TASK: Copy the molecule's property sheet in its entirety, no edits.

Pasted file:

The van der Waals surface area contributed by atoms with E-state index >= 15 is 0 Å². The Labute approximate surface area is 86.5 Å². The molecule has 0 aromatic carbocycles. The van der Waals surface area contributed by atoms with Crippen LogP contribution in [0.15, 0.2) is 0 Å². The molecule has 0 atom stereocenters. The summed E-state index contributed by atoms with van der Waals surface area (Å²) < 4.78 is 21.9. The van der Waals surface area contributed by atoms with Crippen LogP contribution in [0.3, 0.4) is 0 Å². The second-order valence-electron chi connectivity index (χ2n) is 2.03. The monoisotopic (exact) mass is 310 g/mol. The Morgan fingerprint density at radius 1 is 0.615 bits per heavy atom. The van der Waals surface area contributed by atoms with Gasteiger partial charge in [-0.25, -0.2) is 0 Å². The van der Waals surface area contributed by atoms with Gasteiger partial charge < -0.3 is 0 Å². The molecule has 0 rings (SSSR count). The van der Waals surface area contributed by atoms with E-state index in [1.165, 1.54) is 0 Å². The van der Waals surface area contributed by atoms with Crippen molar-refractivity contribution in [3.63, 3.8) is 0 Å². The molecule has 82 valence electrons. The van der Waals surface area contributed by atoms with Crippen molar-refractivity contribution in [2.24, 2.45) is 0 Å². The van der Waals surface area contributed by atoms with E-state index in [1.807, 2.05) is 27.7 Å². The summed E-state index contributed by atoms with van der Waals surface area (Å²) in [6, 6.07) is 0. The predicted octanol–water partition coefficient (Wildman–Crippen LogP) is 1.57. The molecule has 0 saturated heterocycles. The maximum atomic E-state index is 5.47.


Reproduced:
The van der Waals surface area contributed by atoms with E-state index >= 15 is 0 Å². The Labute approximate surface area is 86.5 Å². The molecule has 0 aromatic carbocycles. The van der Waals surface area contributed by atoms with Crippen LogP contribution in [0.15, 0.2) is 0 Å². The molecule has 0 atom stereocenters. The summed E-state index contributed by atoms with van der Waals surface area (Å²) < 4.78 is 21.9. The van der Waals surface area contributed by atoms with Crippen LogP contribution in [0.3, 0.4) is 0 Å². The second-order valence-electron chi connectivity index (χ2n) is 2.03. The monoisotopic (exact) mass is 310 g/mol. The Morgan fingerprint density at radius 1 is 0.615 bits per heavy atom. The van der Waals surface area contributed by atoms with Gasteiger partial charge in [-0.25, -0.2) is 0 Å². The van der Waals surface area contributed by atoms with Gasteiger partial charge < -0.3 is 0 Å². The molecule has 0 rings (SSSR count). The van der Waals surface area contributed by atoms with E-state index in [1.165, 1.54) is 0 Å². The van der Waals surface area contributed by atoms with Crippen molar-refractivity contribution in [3.63, 3.8) is 0 Å². The molecule has 82 valence electrons. The van der Waals surface area contributed by atoms with Crippen molar-refractivity contribution in [2.24, 2.45) is 0 Å². The van der Waals surface area contributed by atoms with E-state index in [1.807, 2.05) is 27.7 Å². The summed E-state index contributed by atoms with van der Waals surface area (Å²) in [6, 6.07) is 0. The predicted octanol–water partition coefficient (Wildman–Crippen LogP) is 1.57. The molecule has 0 saturated heterocycles. The maximum atomic E-state index is 5.47.